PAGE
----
The Quid Pro Quo between Business and Society


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It is now widely accepted that business has a fundamental role to play in building society. And in an effort to restore public trust in the aftermath of the global financial crisis, an increasing number of CEOs are endeavoring to articulate a societal purpose for their enterprise that is distinct from but does not conflict with the profit motive. The Millennial generation, projected to make up 75 percent of the workforce by 2025 is accelerating this shift. Deloitte’s global survey of millennials tells us that they believe the success of a business should be measured in terms of more than just financial performance and a focus on improving society should be among the most important goals for business leaders.

Harvard Business professor, Michael Porter, put it eloquently when he argued that connecting company achievement to social progress creates a sense of shared value that leads to economic success. Simply put — business does better when society does better. 

But with so many competing issues and challenges—from resource scarcity and climate change to income inequality and access to education—where does a business begin making an impact beyond traditional corporate social responsibility  programs? And, how do they know where they might have the greatest impact? In simple terms, there are three key steps to finding out.

  1. Use data to determine the issue that best aligns with the core business. Unilever’s commitment to making hand washing a habit for 1 billion people around the globe was based on sound research and aligns directly with their business. Businesses should only invest in a new market or a sector when research tells them there is a match of need or opportunity with their own skills and expertise. The Social Progress Index (SPI) provides a comprehensive tool to help businesses to determine where to focus their efforts. Developed by the Social Progress Imperative in collaboration with Harvard Business School, Deloitte, The Skoll Foundation, among others, the Index provides an authoritative view of a country’s social and environmental strengths and weaknesses based on the issues that matter most. By identifying the areas that are hindering a particular country’s progress relative to their peers, it can serve as a country specific guide for to help businesses determine where to leverage their skills and expertise to greatest effect. Measuring social progress of over 130 countries, covering 90% of the world’s population, the Index considers three key areas: Basic human needs – such as water and shelter; Wellbeing – such as health and secondary education; and Opportunity- the ability people have to improve their lives – such as through equality and personal rights.
  2. Identify the right partners. The complexity of the big societal challenges demands collaboration. The Index can act as a catalyst in bringing different parties together to address a single issue, combining the authority and policy making of government, the convening power and subject matter expertise of NGOs and the technical skills and creativity of the private sector. We have seen this first hand in Latin America where Deloitte leaders have been collaborating with leaders from business, government and society to accelerate action. For example, the Paraguay government issued a Presidential decree, making SPI an official measure of national performance and committing the government to work with the Social Progress Network Paraguay, comprised of 12 NGOs, foundations and businesses, including Deloitte, to support the implementation of the National Development Plan 2013-2018 with priorities in water, nutrition and sanitation, the key areas of need identified by the Index.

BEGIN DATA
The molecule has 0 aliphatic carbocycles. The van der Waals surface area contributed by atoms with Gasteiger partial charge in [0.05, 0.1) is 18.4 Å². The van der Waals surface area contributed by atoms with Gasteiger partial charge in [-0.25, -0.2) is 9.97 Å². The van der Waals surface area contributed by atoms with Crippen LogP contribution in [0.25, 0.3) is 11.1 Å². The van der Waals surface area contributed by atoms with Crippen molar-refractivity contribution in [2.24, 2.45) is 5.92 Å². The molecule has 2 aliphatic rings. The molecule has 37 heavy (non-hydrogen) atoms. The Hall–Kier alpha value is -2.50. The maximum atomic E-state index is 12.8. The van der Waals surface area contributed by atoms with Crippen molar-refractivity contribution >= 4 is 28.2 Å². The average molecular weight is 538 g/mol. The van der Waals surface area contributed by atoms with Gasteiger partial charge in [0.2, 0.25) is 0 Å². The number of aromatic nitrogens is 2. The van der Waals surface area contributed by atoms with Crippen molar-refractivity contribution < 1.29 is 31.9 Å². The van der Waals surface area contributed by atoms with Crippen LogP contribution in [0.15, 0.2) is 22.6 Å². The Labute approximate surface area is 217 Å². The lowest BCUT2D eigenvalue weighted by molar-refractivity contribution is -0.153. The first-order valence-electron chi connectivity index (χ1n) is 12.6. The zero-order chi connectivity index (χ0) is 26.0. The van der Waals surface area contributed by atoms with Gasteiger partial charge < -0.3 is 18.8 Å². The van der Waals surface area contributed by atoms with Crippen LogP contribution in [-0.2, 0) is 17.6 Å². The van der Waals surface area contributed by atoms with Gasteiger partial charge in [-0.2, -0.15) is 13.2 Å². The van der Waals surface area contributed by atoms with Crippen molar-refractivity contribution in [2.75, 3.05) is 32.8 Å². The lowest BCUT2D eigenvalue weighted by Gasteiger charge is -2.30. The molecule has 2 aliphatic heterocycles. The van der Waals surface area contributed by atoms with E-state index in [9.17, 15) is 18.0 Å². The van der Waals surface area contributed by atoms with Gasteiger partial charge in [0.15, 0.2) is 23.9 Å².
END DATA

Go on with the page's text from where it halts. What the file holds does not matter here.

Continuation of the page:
3. Measure impact. Businesses plan for and measure ‘Return on Investment’ (ROI), and stakeholders expect nothing less. Corporate citizenship should be no different. There are ways to measure how a social investment affects brand awareness and reputation. But stakeholders also want to know that their social programs have real impact. SPI can serve as a measurement tool to guide business investment efforts. For instance, in Brazil, Coca Cola in collaboration with their local partners have begun to apply the Social Progress Index to develop a way of assessing the impact of their investment efforts. Measurement can help businesses further refine their programs to have a bigger ROI in future years.

Businesses are becoming increasingly aware of a symbiotic relationship with social progress and are keen to collaborate with governments and NGOs to address societal challenges. Moreover, responsible businesses know they must engage their stakeholders who demand more value and more impact from business, and demonstrate their contribution to society. After all, a sustainable and prosperous society needs thriving businesses – and for business to thrive over a sustained period, it needs to operate in a prosperous society.

This article first appears in Issue 6 of Philanthropy impact magazine, click here to download the article in printer-friendly PDF

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  • Social investment